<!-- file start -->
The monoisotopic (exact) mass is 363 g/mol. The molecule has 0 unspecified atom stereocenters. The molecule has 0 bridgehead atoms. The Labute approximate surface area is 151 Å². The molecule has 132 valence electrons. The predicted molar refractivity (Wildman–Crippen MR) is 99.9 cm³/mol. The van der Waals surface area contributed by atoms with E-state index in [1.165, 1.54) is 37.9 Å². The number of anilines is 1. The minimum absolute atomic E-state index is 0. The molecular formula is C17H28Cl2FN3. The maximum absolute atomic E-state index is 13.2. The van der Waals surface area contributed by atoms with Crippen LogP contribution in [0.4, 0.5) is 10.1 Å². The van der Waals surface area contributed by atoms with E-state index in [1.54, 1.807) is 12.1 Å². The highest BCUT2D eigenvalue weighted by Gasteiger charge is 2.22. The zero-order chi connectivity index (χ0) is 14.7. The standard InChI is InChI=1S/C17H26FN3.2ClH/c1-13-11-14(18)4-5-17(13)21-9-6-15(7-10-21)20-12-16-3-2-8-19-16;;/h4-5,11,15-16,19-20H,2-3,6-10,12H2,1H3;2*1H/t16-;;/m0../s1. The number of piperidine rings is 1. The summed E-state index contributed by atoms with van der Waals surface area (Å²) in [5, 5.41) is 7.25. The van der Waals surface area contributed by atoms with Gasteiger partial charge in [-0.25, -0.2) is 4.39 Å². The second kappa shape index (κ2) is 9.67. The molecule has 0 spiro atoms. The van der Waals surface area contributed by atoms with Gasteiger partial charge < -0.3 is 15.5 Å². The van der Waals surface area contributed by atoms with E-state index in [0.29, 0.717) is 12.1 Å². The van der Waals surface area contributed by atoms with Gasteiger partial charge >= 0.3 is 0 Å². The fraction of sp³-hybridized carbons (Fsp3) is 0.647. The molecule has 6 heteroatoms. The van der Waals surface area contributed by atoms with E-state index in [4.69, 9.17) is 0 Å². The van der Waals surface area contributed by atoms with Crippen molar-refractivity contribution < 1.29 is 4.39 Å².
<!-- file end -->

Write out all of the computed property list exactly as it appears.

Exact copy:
The monoisotopic (exact) mass is 363 g/mol. The molecule has 0 unspecified atom stereocenters. The molecule has 0 bridgehead atoms. The Labute approximate surface area is 151 Å². The molecule has 132 valence electrons. The predicted molar refractivity (Wildman–Crippen MR) is 99.9 cm³/mol. The van der Waals surface area contributed by atoms with E-state index in [1.165, 1.54) is 37.9 Å². The number of anilines is 1. The minimum absolute atomic E-state index is 0. The molecular formula is C17H28Cl2FN3. The maximum absolute atomic E-state index is 13.2. The van der Waals surface area contributed by atoms with Crippen LogP contribution in [0.4, 0.5) is 10.1 Å². The van der Waals surface area contributed by atoms with E-state index in [1.54, 1.807) is 12.1 Å². The highest BCUT2D eigenvalue weighted by Gasteiger charge is 2.22. The zero-order chi connectivity index (χ0) is 14.7. The standard InChI is InChI=1S/C17H26FN3.2ClH/c1-13-11-14(18)4-5-17(13)21-9-6-15(7-10-21)20-12-16-3-2-8-19-16;;/h4-5,11,15-16,19-20H,2-3,6-10,12H2,1H3;2*1H/t16-;;/m0../s1. The number of piperidine rings is 1. The summed E-state index contributed by atoms with van der Waals surface area (Å²) in [5, 5.41) is 7.25. The van der Waals surface area contributed by atoms with Gasteiger partial charge in [-0.25, -0.2) is 4.39 Å². The second kappa shape index (κ2) is 9.67. The molecule has 0 spiro atoms. The van der Waals surface area contributed by atoms with Gasteiger partial charge < -0.3 is 15.5 Å². The van der Waals surface area contributed by atoms with E-state index in [0.29, 0.717) is 12.1 Å². The van der Waals surface area contributed by atoms with Gasteiger partial charge >= 0.3 is 0 Å². The fraction of sp³-hybridized carbons (Fsp3) is 0.647. The molecule has 6 heteroatoms. The van der Waals surface area contributed by atoms with E-state index in [4.69, 9.17) is 0 Å². The van der Waals surface area contributed by atoms with Crippen molar-refractivity contribution < 1.29 is 4.39 Å².